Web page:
Richard G. Epstein
Sunday, May 14, 2028
Sunday, May 14, 2028 is a collection of short stories about the future of technology. Some of the stories are humorous, others are quite serious. All of them are intended to provoke thought and discussion about technology and the social implications of technology. These stories explore many issues that are of great interest today, such as the nature of intellectual property, data privacy, and the impact of technology upon human relationships. Many of these stories investigate the promise and the perils of artificial intelligence.
It is the author's intention that these materials be distributed freely, so long as the author's copyright notice appears with each story. The purpose of the copyright is to preserve the stories in their original form and to preserve the integrity of the author's vision and message.
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First-time visitors should probably read the "orientation for new visitors". It explains the nature of cyberspace in the year 2028.
The introduction discusses the objectives of this collection of stories and should be of special interest to educators and students who might want to use these stories as an educational resource.
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THE NATURE OF
THE YEAR 2028
The stories, essays, interviews, commercials, book reviews,
speeches, and other materials that you are about to read are all drawn from the media
during May of 2028, with a special focus on Sunday, May 14. As a visitor from the past,
you may not appreciate what cyberspace means to people in 2028. This preface is intended
to fill you in on some of the technological progress that has been made since the turn of
In the year 2028 the meaning of the word cyberspace is changing, and a new reality is emerging, but the reporters, authors, technologists, and intellectuals that you shall meet have not yet decided upon a standard term for describing this new reality.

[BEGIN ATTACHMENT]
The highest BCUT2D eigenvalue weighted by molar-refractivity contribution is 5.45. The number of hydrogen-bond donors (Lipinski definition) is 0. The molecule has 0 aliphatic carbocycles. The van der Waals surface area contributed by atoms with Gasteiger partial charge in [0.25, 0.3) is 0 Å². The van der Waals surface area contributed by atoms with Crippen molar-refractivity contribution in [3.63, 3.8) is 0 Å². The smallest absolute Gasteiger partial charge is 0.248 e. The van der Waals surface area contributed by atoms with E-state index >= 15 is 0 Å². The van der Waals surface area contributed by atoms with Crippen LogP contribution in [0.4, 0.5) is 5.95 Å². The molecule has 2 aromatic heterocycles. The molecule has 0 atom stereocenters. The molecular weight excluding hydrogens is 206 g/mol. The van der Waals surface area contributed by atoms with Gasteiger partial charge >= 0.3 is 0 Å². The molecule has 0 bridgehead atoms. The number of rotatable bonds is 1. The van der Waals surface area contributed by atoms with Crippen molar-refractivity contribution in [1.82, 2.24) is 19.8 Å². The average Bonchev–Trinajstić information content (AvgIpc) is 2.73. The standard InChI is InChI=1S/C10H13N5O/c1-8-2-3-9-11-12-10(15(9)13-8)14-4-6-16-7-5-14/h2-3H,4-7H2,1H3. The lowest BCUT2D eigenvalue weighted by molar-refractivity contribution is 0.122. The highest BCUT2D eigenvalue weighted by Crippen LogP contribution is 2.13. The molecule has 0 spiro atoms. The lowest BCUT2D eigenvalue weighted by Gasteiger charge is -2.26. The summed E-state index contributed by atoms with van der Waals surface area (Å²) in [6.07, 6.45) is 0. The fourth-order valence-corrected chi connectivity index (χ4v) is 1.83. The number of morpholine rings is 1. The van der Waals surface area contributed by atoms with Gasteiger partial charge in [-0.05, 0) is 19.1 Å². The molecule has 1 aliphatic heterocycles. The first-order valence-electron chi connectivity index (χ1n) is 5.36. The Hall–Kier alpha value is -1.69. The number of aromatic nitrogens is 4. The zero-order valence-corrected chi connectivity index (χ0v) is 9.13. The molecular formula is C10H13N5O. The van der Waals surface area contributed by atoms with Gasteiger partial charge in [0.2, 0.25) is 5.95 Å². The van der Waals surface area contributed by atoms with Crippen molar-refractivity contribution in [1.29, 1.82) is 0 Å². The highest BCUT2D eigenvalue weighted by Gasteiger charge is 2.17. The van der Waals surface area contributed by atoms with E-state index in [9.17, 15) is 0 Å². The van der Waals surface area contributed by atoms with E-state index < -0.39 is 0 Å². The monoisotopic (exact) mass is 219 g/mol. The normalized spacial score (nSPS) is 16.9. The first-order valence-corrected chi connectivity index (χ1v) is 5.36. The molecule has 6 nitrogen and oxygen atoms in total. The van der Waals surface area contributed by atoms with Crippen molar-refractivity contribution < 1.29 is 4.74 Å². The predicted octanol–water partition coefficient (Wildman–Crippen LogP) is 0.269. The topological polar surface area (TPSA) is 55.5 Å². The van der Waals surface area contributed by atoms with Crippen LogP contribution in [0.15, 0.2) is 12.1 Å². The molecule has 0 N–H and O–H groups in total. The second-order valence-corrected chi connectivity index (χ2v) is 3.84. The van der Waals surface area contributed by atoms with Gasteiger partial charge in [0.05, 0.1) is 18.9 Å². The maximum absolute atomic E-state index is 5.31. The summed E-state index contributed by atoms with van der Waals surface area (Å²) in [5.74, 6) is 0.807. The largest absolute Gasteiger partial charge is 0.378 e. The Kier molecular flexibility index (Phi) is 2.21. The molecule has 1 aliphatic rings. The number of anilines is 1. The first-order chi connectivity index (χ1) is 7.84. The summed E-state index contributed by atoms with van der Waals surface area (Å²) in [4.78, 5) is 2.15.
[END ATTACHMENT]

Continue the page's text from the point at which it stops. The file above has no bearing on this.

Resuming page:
Before the turn of the century, cyberspace became synonymous with the World Wide Web or the Net. Meetings between people in cyberspace mostly took the form of linguistic interactions with little or no visual content. An example would be the "chat room" where participants communicated by typing messages to one another.
In addition, at the end of the last century, cyberspace was beginning to become a place of sorts. For example, Virtual Jerusalem and Digital Philadelphia are places that one could visit at the close of the last century, but these "virtual" places did not have the full vibrancy and aliveness of an actual place. Visitors would tend to visit such virtual locations for the purpose of accessing information that would be displayed on a flat computer screen or perhaps played through a computer's audio system. Visitors to certain "Web sites" could interact by typing messages to one another. The dominant mode of human interaction at these virtual places was by means of the computer keyboard.
Independent of cyberspace, the technology of virtual reality was also coming into its own at the close of the century. In virtual reality, a user would experience the visual and auditory and spatial cues of an actual place by donning virtual reality goggles and perhaps data gloves. This required that the user interact with a computer program that had no necessary relatedness to the Web. Entering a virtual reality was a separate thing from journeying through cyberspace. There was a tendency, at the end of the last century, to endow anything novel that had to do with computer technology with the title "cyber" or "virtual".
In the early and mid 2020s a new technology was introduced that radically changed the nature of cyberspace, merging world-wide digital communications and virtual reality. This technology, called self-projection technology, combined virtual reality, which had evolved considerably in terms of realism and technical sophistication, with the Global Landscape, the ubiquitous and awesome information infrastructure that replaced the Internet around 2010. In 2028 the Global Landscape no longer represents a fixed information infrastructure, but a continuously evolving and improving infrastructure that integrates all forms of electronic communication in a system that is orderly and efficient and ever more intelligent. In 2028 the keyboard is no longer the dominant device for human interactions in cyberspace. People can don their virtual reality suits and enter cyberspace as if it were an objective space. Thus, the Global Landscape and self-projection technology represent the full realization of cyberspace as first envisioned by science fiction writers, like William Gibson, in the previous century.